DevOps does not mean employing “super admins” (despite what the recruitment agencies may say!) DevOps also does not mean building another silo (the “DevOps Team”) alongside other silos – although a DevOps team done right can be a catalyst for change.
DevOps isn’t about throwing Dev and Ops together (like throwing two atoms together the reaction is somewhat nuclear in nature!).
What DevOps does mean is cultural and organisational transformation, underpinned by appropriate automation. Yes – you may have heard this all before but how do you go about doing this if you are not a start-up? And how do you do it at scale?
Well the catalyst for this is a good DevOps Coach, preferably someone Agile, but also with a strong business, as well as technical, skill-set. But then what do you do next?
Let me start by drawing a picture, some of you may recognise, consisting of many Development teams reliant upon (surrounding?) an (in-house or outsourced) Ops (or WebOps) team:
This is the typical silo formation that the DevOps movement was formed to alleviate, and there is chapter and verse elsewhere on the web as to the problems with this.
A typical “first step” in the DevOps transformation journey is to “make available” Ops to the development team (where were they before?). This involves tentative bridge building between the functions (breaking down the “wall of confusion”), some relationships forming and, if progressing well, suggestions from the inside on how the Dev and Ops relationship can be improved. This is a recognised DevOps pattern – Ops feeding into the Development backlog and Development feeding into the Ops backlog (also known as “design for operations”). This is also why Agile/Scrum is a good fit here, a backlog of Dev and Ops items woven together, as well as the Scrum ceremony feedback loops to measure and improve. This is when the kindergarten-style flower begins to appear:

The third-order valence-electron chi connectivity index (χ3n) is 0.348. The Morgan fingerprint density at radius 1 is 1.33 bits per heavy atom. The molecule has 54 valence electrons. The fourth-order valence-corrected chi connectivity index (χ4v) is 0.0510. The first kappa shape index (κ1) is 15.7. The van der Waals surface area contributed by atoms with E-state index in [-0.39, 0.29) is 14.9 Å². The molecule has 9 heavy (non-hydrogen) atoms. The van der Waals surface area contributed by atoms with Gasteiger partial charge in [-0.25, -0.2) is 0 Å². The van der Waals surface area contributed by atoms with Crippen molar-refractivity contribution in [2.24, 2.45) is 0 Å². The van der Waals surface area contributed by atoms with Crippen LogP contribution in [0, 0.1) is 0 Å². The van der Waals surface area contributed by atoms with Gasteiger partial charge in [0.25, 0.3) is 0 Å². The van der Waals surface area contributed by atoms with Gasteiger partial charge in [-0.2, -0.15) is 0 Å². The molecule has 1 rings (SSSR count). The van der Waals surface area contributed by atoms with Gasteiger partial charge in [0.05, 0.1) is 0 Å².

“But this wont scale!” I often hear. The Ops team feel swamped by all of the requests from the Development “petals”. Ops may not have the capacity to support this model in the short term but the worse thing you can do is remove the petals (“they love me, Not!”). Instead the flower should be allowed to “grow” into something more cohesive with previously disparate Development and Operations teams pulling together a structure to improve overall delivery flow. Natural selection is the order of the day here, with individuals from Development and Operations (and ALL functions of operations too – Security, DBA, Audit, etc.) forming cohesive teams based on their current point in the delivery lifecycle and with business aligned goals. This is all augmented through a common sense of purpose and compliance with central standards (the double underlined “stigma” in the flower below – quite an appropriate word!).
Our flower now begins to take shape:
But what is the glue that binds all this together? A cross team Scrum-of-Scrums with a focus on DevOps is a good example. A DevOps community or “guild” is another. Even some of the Agile-at-scale concepts can be applied. Improved communication is the key however – every touch-point in our flower is a new group of communicating individuals who have aligned to address the businesses objectives.
At real scale you will see multiple flowers starting to appear – all joined at the same “management” stem. A stem that channels new ideas, new business objectives and new constrains, but that also shares ideas, problems, opportunities and challenges. Our flower now starts to look like this, a strong (and growing) “plant” of DevOps capabilities joined at a co-ordinating management stem:
In my next blog I will write about some of the “bees” that flutter across these flowers within organisations than can cross-pollinate new ideas and solutions but that sometimes can also cause the flowers to wither and die….. watch this space….